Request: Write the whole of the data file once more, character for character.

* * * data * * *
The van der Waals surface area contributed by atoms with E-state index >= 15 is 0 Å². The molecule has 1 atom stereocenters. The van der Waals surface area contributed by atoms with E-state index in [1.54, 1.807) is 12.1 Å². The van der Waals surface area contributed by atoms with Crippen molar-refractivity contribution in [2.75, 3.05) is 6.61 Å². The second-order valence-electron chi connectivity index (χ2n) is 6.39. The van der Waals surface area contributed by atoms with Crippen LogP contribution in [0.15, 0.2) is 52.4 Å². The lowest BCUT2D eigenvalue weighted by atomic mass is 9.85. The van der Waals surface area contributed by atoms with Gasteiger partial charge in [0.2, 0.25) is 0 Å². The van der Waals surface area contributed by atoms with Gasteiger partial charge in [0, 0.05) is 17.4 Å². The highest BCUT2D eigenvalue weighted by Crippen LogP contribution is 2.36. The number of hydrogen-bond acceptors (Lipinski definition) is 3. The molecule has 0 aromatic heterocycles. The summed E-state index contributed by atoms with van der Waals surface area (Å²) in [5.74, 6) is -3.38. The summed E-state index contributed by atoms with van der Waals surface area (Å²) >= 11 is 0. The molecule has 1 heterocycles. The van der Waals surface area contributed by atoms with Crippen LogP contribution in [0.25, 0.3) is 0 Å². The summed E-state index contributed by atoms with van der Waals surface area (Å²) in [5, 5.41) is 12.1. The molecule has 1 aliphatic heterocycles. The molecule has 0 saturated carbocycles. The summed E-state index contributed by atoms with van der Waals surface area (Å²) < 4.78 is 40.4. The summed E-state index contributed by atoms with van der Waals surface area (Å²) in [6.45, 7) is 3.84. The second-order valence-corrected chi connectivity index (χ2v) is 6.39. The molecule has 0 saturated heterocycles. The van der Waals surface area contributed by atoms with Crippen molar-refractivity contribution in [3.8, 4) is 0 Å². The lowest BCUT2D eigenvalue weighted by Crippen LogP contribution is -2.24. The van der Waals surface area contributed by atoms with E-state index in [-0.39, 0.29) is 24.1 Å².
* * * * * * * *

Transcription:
The van der Waals surface area contributed by atoms with E-state index >= 15 is 0 Å². The molecule has 1 atom stereocenters. The van der Waals surface area contributed by atoms with E-state index in [1.54, 1.807) is 12.1 Å². The van der Waals surface area contributed by atoms with Crippen molar-refractivity contribution in [2.75, 3.05) is 6.61 Å². The second-order valence-electron chi connectivity index (χ2n) is 6.39. The van der Waals surface area contributed by atoms with Crippen LogP contribution in [0.15, 0.2) is 52.4 Å². The lowest BCUT2D eigenvalue weighted by atomic mass is 9.85. The van der Waals surface area contributed by atoms with Gasteiger partial charge in [0.2, 0.25) is 0 Å². The van der Waals surface area contributed by atoms with Gasteiger partial charge in [0, 0.05) is 17.4 Å². The highest BCUT2D eigenvalue weighted by Crippen LogP contribution is 2.36. The number of hydrogen-bond acceptors (Lipinski definition) is 3. The molecule has 0 aromatic heterocycles. The summed E-state index contributed by atoms with van der Waals surface area (Å²) in [5.74, 6) is -3.38. The summed E-state index contributed by atoms with van der Waals surface area (Å²) >= 11 is 0. The molecule has 1 heterocycles. The van der Waals surface area contributed by atoms with Crippen LogP contribution in [0.25, 0.3) is 0 Å². The summed E-state index contributed by atoms with van der Waals surface area (Å²) in [5, 5.41) is 12.1. The molecule has 1 aliphatic heterocycles. The molecule has 0 saturated carbocycles. The summed E-state index contributed by atoms with van der Waals surface area (Å²) < 4.78 is 40.4. The summed E-state index contributed by atoms with van der Waals surface area (Å²) in [6.45, 7) is 3.84. The second-order valence-corrected chi connectivity index (χ2v) is 6.39. The molecule has 0 saturated heterocycles. The van der Waals surface area contributed by atoms with Crippen molar-refractivity contribution in [3.8, 4) is 0 Å². The lowest BCUT2D eigenvalue weighted by Crippen LogP contribution is -2.24. The van der Waals surface area contributed by atoms with E-state index in [-0.39, 0.29) is 24.1 Å².